The first is a syrupy liqueur from Barbados that’s typically used in Tiki drinks. The second is a devilishly hot habanero tincture. They’re both key ingredients in a fantastic cocktail called the Spicy Dead Lady.
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John D. Taylor’s Velvet Falernum liqueur
Generically speaking, falernum can be either alcoholic or nonalcoholic. Wikipedia says the Caribbean syrup can “be thought of as a spicier version of orgeat syrup.”
One of the oldest falernum brands on the market, John D. Taylor’s Velvet Falernum tastes sweet and almond-y, but layers on flavors like clove and lime. The low-alcohol (11%), rum-based liqueur adds complexity and a thick, viscous feel to Tiki classics like the Zombie or traditional Barbados drink Corn ‘n’ Oil.
It’s not the most well-known liqueur, but during the COVID-19 lockdown, a lot of home cocktailers seem to be branching out. (Velvet Falernum was sold out for weeks around San Francisco.)
A little of this syrupy-sweet stuff goes a long way — it’s like a best supporting actor nominee who plays a small but essential role in a blockbuster. You’d never want to do a shot of falernum, but parking a bottle on the back of your home bar will leave you well-prepared the next time you fire up a great cocktail app like Highball and decide to take a relaxing detour to Tiki town.
Buy from: Bitters & Bottles
Scrappy’s Firewater Tincture
Scrappy’s Firewater Tincture, on the other hand, is anything but laid-back. Made by Scrappy’s Bitters, the small-batch bitters company out of Seattle, it packs a real punch.
It’s hot as heck, but it also imparts subtle flavors. Unlike just dumping in some hot sauce to spice things up, it won’t run roughshod over your delicate cocktail. In case you’re wondering, here’s the ingredients list from Scrappy’s: “alcohol (44.3%), distilled water, fresh habanero peppers, organic herbs and spices.”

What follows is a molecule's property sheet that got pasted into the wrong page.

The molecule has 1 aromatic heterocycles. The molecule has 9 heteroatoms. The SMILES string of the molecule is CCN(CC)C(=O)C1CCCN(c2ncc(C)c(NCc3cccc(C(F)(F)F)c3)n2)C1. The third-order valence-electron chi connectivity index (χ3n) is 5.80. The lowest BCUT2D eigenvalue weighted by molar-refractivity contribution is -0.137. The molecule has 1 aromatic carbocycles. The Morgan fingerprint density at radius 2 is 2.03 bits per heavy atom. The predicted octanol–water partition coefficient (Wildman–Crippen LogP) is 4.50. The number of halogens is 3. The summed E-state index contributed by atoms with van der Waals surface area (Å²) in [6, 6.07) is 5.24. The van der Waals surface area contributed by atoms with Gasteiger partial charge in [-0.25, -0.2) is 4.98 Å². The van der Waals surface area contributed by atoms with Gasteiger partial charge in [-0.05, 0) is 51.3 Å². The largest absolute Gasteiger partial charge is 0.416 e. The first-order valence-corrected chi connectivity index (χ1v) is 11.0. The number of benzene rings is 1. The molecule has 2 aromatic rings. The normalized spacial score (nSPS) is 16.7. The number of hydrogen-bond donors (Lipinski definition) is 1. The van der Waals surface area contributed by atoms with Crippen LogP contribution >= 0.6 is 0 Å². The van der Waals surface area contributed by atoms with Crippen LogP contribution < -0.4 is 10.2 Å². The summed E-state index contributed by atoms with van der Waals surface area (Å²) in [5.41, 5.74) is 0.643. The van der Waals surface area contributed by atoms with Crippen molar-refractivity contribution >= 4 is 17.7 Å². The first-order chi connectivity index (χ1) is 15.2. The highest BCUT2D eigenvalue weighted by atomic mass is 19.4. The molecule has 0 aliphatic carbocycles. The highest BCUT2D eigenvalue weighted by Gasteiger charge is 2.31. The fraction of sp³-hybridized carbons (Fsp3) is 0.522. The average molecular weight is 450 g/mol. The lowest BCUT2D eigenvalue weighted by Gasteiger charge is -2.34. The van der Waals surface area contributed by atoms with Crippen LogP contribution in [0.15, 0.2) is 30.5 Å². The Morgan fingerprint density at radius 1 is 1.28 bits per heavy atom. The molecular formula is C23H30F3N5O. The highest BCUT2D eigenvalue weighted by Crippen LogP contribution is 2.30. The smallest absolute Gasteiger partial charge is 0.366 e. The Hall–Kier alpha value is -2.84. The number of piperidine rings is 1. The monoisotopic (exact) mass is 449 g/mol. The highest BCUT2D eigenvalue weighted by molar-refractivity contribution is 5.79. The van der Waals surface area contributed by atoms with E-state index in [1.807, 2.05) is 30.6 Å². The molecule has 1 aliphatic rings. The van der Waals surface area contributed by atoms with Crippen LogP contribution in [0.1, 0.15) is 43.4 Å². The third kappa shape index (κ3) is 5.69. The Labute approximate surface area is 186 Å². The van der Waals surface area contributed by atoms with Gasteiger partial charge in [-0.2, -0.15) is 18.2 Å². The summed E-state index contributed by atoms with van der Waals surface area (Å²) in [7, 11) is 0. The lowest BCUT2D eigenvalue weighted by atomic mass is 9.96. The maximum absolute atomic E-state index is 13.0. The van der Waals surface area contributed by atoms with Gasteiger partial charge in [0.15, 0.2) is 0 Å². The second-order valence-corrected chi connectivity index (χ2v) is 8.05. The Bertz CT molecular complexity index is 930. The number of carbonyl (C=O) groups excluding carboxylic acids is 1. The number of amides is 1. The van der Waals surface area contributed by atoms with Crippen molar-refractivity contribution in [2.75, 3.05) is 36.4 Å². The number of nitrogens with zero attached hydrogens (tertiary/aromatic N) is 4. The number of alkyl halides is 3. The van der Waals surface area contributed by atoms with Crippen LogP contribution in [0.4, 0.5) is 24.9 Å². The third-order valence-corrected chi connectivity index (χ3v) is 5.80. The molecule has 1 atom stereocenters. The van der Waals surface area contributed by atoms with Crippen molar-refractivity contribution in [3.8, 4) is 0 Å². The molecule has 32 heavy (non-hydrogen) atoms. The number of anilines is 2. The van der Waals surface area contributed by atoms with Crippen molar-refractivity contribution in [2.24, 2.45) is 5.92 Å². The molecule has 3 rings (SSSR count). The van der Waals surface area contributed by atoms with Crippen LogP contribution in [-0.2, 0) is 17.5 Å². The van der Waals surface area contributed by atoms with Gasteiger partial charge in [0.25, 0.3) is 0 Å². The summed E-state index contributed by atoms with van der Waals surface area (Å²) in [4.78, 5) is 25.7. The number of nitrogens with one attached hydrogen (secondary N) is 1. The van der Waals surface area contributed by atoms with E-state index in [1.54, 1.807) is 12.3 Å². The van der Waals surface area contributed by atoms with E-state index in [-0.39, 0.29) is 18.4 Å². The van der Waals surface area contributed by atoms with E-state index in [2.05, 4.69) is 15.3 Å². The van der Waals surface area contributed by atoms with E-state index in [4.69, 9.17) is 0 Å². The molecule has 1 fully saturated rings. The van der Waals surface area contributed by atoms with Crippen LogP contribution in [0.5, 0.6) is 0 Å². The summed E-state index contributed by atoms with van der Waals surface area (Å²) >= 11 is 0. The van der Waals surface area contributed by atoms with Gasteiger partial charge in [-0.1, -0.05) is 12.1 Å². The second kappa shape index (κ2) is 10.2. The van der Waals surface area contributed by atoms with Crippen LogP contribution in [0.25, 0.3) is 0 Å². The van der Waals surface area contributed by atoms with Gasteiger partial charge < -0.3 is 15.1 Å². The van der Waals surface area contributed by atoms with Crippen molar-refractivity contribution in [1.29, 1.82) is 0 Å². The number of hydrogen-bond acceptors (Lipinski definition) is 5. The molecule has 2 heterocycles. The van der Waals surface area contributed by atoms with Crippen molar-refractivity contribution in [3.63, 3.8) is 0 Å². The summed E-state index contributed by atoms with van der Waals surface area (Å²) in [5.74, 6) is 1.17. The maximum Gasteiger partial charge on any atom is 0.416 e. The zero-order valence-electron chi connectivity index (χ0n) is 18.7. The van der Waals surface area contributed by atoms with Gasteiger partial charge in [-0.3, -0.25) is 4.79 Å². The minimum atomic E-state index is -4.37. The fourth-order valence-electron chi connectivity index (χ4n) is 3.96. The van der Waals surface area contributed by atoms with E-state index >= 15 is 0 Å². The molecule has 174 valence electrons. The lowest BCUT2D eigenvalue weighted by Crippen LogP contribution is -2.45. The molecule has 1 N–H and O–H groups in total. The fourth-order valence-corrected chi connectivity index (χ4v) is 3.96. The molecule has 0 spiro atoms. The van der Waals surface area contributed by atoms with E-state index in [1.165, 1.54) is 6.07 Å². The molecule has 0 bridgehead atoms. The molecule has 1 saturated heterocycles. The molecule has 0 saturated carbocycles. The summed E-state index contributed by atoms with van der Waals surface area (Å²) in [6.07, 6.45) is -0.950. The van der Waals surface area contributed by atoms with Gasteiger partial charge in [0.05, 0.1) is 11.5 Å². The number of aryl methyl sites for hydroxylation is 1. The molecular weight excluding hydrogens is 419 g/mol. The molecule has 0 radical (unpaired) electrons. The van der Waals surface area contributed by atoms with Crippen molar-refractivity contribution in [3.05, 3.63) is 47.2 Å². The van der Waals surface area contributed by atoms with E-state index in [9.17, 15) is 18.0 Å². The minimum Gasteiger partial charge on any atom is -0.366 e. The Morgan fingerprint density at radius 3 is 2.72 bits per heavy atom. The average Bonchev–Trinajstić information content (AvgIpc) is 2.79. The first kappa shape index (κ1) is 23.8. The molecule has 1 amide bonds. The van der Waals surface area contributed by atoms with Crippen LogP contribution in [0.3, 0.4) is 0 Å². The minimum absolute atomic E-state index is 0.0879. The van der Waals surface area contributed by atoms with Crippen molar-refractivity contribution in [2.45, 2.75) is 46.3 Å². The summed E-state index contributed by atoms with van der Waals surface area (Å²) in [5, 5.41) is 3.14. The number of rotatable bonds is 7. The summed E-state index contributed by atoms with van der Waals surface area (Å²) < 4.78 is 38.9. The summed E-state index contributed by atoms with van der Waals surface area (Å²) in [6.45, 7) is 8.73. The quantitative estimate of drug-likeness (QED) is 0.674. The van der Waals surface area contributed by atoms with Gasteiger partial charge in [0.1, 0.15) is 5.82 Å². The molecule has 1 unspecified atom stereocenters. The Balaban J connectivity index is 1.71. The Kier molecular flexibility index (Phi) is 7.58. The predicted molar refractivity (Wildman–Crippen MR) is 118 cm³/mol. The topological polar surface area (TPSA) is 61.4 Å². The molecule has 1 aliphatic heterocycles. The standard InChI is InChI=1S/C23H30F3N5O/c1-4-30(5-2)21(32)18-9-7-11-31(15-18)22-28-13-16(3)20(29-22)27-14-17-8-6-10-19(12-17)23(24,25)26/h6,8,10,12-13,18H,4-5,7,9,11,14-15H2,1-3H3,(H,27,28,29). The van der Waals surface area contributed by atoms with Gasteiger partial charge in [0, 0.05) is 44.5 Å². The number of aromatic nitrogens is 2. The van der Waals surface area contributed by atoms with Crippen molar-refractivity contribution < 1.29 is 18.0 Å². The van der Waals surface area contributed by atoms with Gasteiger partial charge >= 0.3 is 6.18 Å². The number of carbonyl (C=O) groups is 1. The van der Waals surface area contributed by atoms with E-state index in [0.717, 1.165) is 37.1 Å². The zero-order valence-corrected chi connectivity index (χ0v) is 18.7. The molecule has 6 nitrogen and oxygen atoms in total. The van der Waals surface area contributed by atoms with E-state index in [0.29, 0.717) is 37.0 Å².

Spicy Dead Lady cocktail
These two disparate ingredients come together in the Spicy Dead Lady cocktail. My wife found this recipe online, and it immediately became our new favorite quarantine cocktail. It’s one of those “four equal parts” cocktails like some of my other favorites (classics The Last Word and the Corpse Reviver No. 2).
For this one, which comes from Grant Wheeler of New York bar The Garret, you use the following:
3/4 ounce mezcal
3/4 ounce Aperol (the Italian bitter apéritif best known for the Aperol Spritz)
3/4 ounce falernum
3/4 ounce fresh lime juice
1 dash of Scrappy’s Hellfire Bitters*
Toss everything in a cocktail shaker with a bunch of ice, shake it all up, then strain it into a chilled coupe. Garnish with a thin slice of lime and enjoy!
*Note: The Spicy Dead Lady ingredient list above, which comes from Imbibe, lists “Scrappy’s Hellfire Bitters.” I’m not sure if that’s a misprint or if Scrappy’s rolled out a different hot-as-hell product. The Scrappy’s Firewater Tincture works great in this recipe, although I add two dashes rather than just one. (C’mon, it says “spicy” right in the name!)
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